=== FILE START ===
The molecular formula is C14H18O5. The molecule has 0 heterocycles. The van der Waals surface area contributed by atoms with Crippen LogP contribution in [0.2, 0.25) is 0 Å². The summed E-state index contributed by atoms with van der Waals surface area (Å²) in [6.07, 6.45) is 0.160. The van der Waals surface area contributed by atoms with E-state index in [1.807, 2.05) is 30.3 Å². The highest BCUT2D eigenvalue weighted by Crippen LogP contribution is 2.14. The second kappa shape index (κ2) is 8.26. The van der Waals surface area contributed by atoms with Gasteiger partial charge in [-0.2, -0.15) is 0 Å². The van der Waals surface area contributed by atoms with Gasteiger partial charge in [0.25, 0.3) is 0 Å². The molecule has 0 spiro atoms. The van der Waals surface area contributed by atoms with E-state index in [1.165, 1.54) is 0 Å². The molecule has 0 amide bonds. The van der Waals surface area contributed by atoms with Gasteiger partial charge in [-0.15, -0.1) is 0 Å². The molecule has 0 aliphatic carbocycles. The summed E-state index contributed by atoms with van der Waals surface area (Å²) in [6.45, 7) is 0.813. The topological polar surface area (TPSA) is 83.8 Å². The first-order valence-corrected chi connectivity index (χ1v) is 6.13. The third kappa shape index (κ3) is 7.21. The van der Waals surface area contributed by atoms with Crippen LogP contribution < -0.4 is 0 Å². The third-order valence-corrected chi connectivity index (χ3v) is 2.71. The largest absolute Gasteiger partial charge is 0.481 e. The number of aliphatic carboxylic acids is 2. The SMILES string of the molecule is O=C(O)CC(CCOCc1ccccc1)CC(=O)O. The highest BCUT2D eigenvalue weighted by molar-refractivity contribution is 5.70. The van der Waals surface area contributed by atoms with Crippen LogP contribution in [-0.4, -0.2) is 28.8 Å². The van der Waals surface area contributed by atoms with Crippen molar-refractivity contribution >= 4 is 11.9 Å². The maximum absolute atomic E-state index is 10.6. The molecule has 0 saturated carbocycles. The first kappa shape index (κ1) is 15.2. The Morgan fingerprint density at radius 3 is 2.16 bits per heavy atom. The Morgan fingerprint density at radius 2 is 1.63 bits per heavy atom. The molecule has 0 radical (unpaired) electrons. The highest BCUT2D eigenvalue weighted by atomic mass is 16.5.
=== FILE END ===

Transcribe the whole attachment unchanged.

The molecular formula is C14H18O5. The molecule has 0 heterocycles. The van der Waals surface area contributed by atoms with Crippen LogP contribution in [0.2, 0.25) is 0 Å². The summed E-state index contributed by atoms with van der Waals surface area (Å²) in [6.07, 6.45) is 0.160. The van der Waals surface area contributed by atoms with E-state index in [1.807, 2.05) is 30.3 Å². The highest BCUT2D eigenvalue weighted by Crippen LogP contribution is 2.14. The second kappa shape index (κ2) is 8.26. The van der Waals surface area contributed by atoms with Gasteiger partial charge in [-0.2, -0.15) is 0 Å². The van der Waals surface area contributed by atoms with Gasteiger partial charge in [0.25, 0.3) is 0 Å². The molecule has 0 spiro atoms. The van der Waals surface area contributed by atoms with E-state index in [1.165, 1.54) is 0 Å². The molecule has 0 amide bonds. The van der Waals surface area contributed by atoms with Gasteiger partial charge in [-0.15, -0.1) is 0 Å². The molecule has 0 aliphatic carbocycles. The summed E-state index contributed by atoms with van der Waals surface area (Å²) in [6.45, 7) is 0.813. The topological polar surface area (TPSA) is 83.8 Å². The first-order valence-corrected chi connectivity index (χ1v) is 6.13. The third kappa shape index (κ3) is 7.21. The van der Waals surface area contributed by atoms with Crippen LogP contribution < -0.4 is 0 Å². The third-order valence-corrected chi connectivity index (χ3v) is 2.71. The largest absolute Gasteiger partial charge is 0.481 e. The number of aliphatic carboxylic acids is 2. The SMILES string of the molecule is O=C(O)CC(CCOCc1ccccc1)CC(=O)O. The highest BCUT2D eigenvalue weighted by molar-refractivity contribution is 5.70. The van der Waals surface area contributed by atoms with Crippen LogP contribution in [-0.4, -0.2) is 28.8 Å². The van der Waals surface area contributed by atoms with Crippen molar-refractivity contribution >= 4 is 11.9 Å². The maximum absolute atomic E-state index is 10.6. The molecule has 0 saturated carbocycles. The first kappa shape index (κ1) is 15.2. The Morgan fingerprint density at radius 3 is 2.16 bits per heavy atom. The Morgan fingerprint density at radius 2 is 1.63 bits per heavy atom. The molecule has 0 radical (unpaired) electrons. The highest BCUT2D eigenvalue weighted by atomic mass is 16.5.